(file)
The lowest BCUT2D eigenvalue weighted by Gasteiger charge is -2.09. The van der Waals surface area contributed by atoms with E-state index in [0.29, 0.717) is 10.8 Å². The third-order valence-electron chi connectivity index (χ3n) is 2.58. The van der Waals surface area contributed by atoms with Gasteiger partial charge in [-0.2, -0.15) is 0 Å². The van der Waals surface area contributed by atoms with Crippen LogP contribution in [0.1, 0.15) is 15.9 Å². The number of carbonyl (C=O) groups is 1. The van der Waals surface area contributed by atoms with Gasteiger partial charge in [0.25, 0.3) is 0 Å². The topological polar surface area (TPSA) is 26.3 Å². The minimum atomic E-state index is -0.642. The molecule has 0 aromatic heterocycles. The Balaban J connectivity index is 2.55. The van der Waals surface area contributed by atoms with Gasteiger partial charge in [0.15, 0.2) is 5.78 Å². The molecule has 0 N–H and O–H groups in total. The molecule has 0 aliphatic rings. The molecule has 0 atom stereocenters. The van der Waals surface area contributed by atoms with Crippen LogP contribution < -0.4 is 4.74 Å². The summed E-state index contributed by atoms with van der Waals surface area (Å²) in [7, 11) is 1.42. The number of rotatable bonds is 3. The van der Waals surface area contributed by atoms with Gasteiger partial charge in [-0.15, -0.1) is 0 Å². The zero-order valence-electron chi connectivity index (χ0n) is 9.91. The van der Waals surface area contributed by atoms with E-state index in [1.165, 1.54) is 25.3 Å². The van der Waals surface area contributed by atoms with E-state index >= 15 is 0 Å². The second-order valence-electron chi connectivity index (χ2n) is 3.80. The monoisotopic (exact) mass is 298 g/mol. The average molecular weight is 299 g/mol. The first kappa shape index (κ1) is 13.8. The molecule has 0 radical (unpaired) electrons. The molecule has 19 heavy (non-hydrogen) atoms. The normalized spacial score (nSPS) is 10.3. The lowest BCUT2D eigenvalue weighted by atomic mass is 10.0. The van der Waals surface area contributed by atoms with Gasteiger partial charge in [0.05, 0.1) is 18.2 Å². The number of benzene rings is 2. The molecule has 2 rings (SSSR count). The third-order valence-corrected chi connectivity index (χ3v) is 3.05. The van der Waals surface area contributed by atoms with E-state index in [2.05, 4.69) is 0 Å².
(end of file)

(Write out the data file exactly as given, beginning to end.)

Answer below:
The lowest BCUT2D eigenvalue weighted by Gasteiger charge is -2.09. The van der Waals surface area contributed by atoms with E-state index in [0.29, 0.717) is 10.8 Å². The third-order valence-electron chi connectivity index (χ3n) is 2.58. The van der Waals surface area contributed by atoms with Gasteiger partial charge in [-0.2, -0.15) is 0 Å². The van der Waals surface area contributed by atoms with Crippen LogP contribution in [0.1, 0.15) is 15.9 Å². The number of carbonyl (C=O) groups is 1. The van der Waals surface area contributed by atoms with Gasteiger partial charge in [0.25, 0.3) is 0 Å². The topological polar surface area (TPSA) is 26.3 Å². The minimum atomic E-state index is -0.642. The molecule has 0 aromatic heterocycles. The Balaban J connectivity index is 2.55. The van der Waals surface area contributed by atoms with Gasteiger partial charge in [0.15, 0.2) is 5.78 Å². The molecule has 0 N–H and O–H groups in total. The molecule has 0 aliphatic rings. The molecule has 0 atom stereocenters. The van der Waals surface area contributed by atoms with Crippen LogP contribution < -0.4 is 4.74 Å². The summed E-state index contributed by atoms with van der Waals surface area (Å²) in [7, 11) is 1.42. The number of rotatable bonds is 3. The van der Waals surface area contributed by atoms with Gasteiger partial charge in [-0.15, -0.1) is 0 Å². The zero-order valence-electron chi connectivity index (χ0n) is 9.91. The van der Waals surface area contributed by atoms with E-state index in [1.165, 1.54) is 25.3 Å². The van der Waals surface area contributed by atoms with E-state index >= 15 is 0 Å². The second-order valence-electron chi connectivity index (χ2n) is 3.80. The monoisotopic (exact) mass is 298 g/mol. The average molecular weight is 299 g/mol. The first kappa shape index (κ1) is 13.8. The molecule has 0 radical (unpaired) electrons. The molecule has 19 heavy (non-hydrogen) atoms. The normalized spacial score (nSPS) is 10.3. The lowest BCUT2D eigenvalue weighted by atomic mass is 10.0. The van der Waals surface area contributed by atoms with Gasteiger partial charge in [0.05, 0.1) is 18.2 Å². The number of benzene rings is 2. The molecule has 2 rings (SSSR count). The third-order valence-corrected chi connectivity index (χ3v) is 3.05. The van der Waals surface area contributed by atoms with E-state index in [2.05, 4.69) is 0 Å².